After a recent trip to Spain, where most of the calories I consumed in a week came from sangria, I became more interested in the fruity, wine-based drink. I remember my mom making the occasional pitcher of sangria when her girlfriends would come over, or when we’d host a barbecue. In college, I made bootleg “sangria” by mixing blood orange soda with the cheapest wine I could get my hands on.
The origins of Sangria can’t be totally traced, but versions of the punch were common in Spain, Greece and England. Some wine-fueled historians believe that sangria dates back to 200 BCE when the Romans developed a taste for Spanish red wines. They labeled these reds, and the punches they used them in, “sangria.”
The punch itself may or may not be a distant relative of Claret Cup Punch, a traditional red wine punch made with a blend of Cabernet Sauvignon, Cabernet Franc, and Merlot. Brandy and fruit would often be added for flavor. Traditional sangria is very similar, often made with Spanish Rioja, fresh fruit, orange juice and sugar. Sangria was finally introduced in the United States in the late 1940s, mainly through Spanish restaurants, and became more popular with the 1964 World’s Fair in New York.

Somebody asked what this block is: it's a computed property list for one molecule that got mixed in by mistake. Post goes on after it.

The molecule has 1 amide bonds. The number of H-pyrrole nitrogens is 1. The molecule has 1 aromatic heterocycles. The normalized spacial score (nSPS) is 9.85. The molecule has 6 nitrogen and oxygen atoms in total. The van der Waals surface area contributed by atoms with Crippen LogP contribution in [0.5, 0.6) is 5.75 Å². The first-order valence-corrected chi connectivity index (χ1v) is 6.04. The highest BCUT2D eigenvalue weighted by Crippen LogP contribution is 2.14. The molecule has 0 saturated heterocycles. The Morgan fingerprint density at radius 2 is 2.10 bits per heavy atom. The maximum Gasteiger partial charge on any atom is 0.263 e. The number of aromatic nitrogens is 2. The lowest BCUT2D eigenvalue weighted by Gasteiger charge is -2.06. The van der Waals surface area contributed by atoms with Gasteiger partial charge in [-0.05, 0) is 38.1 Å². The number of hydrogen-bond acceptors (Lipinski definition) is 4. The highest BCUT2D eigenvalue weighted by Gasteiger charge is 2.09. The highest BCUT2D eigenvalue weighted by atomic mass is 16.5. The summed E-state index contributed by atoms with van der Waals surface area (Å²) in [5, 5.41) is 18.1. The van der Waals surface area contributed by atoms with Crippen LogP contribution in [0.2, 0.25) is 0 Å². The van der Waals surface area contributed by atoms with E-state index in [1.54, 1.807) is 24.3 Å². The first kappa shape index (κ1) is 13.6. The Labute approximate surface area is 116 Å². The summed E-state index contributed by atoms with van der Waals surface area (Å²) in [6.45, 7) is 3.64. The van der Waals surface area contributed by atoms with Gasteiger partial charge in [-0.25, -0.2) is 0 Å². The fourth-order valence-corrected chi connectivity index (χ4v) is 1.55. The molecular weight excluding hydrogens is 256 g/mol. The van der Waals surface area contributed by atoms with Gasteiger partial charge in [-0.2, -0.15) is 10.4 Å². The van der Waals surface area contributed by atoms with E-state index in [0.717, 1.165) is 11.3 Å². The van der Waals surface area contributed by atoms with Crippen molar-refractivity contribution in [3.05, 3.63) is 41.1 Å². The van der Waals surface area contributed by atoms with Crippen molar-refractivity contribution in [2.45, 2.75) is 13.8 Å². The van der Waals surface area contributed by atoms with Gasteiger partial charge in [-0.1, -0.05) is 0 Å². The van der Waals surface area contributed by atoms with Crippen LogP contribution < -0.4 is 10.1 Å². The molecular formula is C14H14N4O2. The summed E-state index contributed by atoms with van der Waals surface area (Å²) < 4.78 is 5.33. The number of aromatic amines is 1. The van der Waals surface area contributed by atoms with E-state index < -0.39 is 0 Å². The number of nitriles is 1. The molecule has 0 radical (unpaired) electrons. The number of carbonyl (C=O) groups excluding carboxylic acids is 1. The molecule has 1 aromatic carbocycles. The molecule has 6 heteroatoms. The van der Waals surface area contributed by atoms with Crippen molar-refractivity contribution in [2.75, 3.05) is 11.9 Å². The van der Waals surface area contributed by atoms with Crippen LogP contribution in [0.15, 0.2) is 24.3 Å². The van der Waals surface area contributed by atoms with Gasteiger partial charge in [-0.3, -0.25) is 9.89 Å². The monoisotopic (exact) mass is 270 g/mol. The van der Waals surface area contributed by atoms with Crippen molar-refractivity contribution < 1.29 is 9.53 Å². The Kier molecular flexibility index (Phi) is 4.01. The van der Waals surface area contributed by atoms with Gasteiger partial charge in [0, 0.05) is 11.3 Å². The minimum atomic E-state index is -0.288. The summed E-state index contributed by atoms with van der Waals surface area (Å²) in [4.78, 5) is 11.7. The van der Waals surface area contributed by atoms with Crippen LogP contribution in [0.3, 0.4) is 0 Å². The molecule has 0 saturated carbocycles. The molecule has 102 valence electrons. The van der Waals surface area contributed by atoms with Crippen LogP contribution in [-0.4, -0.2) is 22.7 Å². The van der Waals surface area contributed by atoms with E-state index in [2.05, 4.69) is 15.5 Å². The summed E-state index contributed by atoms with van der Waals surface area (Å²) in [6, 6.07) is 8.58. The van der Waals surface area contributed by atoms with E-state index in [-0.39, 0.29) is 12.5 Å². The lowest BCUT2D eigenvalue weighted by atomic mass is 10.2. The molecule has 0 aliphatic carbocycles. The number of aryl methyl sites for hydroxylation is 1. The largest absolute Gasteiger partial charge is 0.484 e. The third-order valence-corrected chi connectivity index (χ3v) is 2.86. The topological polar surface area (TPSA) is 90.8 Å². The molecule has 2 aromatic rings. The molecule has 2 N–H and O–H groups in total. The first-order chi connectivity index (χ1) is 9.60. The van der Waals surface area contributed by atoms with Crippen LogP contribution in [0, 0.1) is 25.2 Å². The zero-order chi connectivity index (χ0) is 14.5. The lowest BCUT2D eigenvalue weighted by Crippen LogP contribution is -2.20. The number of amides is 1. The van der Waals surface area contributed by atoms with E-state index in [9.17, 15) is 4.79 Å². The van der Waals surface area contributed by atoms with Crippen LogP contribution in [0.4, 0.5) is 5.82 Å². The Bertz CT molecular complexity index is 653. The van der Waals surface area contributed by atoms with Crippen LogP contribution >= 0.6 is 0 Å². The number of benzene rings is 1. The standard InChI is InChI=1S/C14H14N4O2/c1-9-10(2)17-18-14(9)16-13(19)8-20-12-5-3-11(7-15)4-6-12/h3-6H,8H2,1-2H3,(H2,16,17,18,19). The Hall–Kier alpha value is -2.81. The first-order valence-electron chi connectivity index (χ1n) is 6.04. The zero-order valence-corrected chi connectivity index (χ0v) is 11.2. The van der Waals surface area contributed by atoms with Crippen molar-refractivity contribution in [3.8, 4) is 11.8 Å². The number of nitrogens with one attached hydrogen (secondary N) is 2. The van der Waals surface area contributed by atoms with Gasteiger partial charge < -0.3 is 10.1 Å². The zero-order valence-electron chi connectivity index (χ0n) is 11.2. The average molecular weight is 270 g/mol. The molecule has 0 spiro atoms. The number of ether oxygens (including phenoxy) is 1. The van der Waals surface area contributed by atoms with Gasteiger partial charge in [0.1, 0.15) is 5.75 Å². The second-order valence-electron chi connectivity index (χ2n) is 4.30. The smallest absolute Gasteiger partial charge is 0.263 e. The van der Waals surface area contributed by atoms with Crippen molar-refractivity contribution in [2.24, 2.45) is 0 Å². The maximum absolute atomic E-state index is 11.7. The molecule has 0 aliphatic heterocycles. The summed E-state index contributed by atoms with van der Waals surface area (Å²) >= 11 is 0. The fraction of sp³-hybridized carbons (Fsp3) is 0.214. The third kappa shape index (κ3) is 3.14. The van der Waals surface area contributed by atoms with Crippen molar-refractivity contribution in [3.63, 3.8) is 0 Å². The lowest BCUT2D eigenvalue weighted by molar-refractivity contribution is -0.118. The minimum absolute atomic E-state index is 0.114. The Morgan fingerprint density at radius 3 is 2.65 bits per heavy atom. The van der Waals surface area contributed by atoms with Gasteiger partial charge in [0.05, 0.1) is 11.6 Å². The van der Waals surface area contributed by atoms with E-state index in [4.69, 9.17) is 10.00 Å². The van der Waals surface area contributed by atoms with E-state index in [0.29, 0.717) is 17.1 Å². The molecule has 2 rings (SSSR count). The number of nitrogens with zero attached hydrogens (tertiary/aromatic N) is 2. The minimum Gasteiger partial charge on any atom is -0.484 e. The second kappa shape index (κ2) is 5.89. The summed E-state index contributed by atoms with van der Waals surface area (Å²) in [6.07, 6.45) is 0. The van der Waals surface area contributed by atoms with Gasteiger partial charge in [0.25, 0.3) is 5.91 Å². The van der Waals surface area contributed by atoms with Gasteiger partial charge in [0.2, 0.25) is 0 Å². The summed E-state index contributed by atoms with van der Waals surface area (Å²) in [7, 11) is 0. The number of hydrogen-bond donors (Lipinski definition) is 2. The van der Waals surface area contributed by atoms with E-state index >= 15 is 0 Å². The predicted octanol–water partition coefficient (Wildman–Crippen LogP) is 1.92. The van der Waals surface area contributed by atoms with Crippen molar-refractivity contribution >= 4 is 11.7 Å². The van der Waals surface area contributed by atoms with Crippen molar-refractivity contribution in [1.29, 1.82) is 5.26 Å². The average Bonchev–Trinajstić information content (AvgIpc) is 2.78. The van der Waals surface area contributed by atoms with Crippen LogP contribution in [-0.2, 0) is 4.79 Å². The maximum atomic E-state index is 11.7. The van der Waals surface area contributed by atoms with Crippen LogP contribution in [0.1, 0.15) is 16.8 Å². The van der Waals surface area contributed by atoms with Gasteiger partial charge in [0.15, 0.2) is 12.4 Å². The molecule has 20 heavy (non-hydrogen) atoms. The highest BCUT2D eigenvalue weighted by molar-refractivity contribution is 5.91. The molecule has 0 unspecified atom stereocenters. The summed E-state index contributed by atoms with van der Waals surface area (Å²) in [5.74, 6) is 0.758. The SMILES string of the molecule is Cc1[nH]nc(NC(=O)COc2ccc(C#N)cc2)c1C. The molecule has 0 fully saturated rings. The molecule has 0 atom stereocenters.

It’s widely believed that the word “sangria” comes from the Spanish sangre (blood), referring to the beverage’s color. Others think that “sangria” is actually derived from a Sanskrit word that means sugared wine. Both are right and sangria is delicious, so it’s a win for everyone.
In America, I’ve noticed sangria rarely tastes the same at different bars and restaurants. Here in the states we have white sangria, something that totally (almost inappropriately) strays from tradition, but is a delicious, fruity summer drink. Some recipes (like my mom’s) add additional liquor, like brandy or triple sec, and get topped off with sparkling water.
Using the word “sangria” in labeling alcohol is actually regulated under European Union law, restricted geographically. The grown-up fruit punch can only be sold as “sangria” in Europe if it’s made in Spain or Portugal. The law defines sangria as “a drink obtained from wine, aromatized with the addition of natural citrus-fruit extracts or essences…with the possible addition of spices…having alcoholic strength by volume of less than 12%.” Honestly, drinking anything with less than 12% ABV is a sin.
Forget about frosé, and turn a bottle of cheap rosé into a millennial pink punch.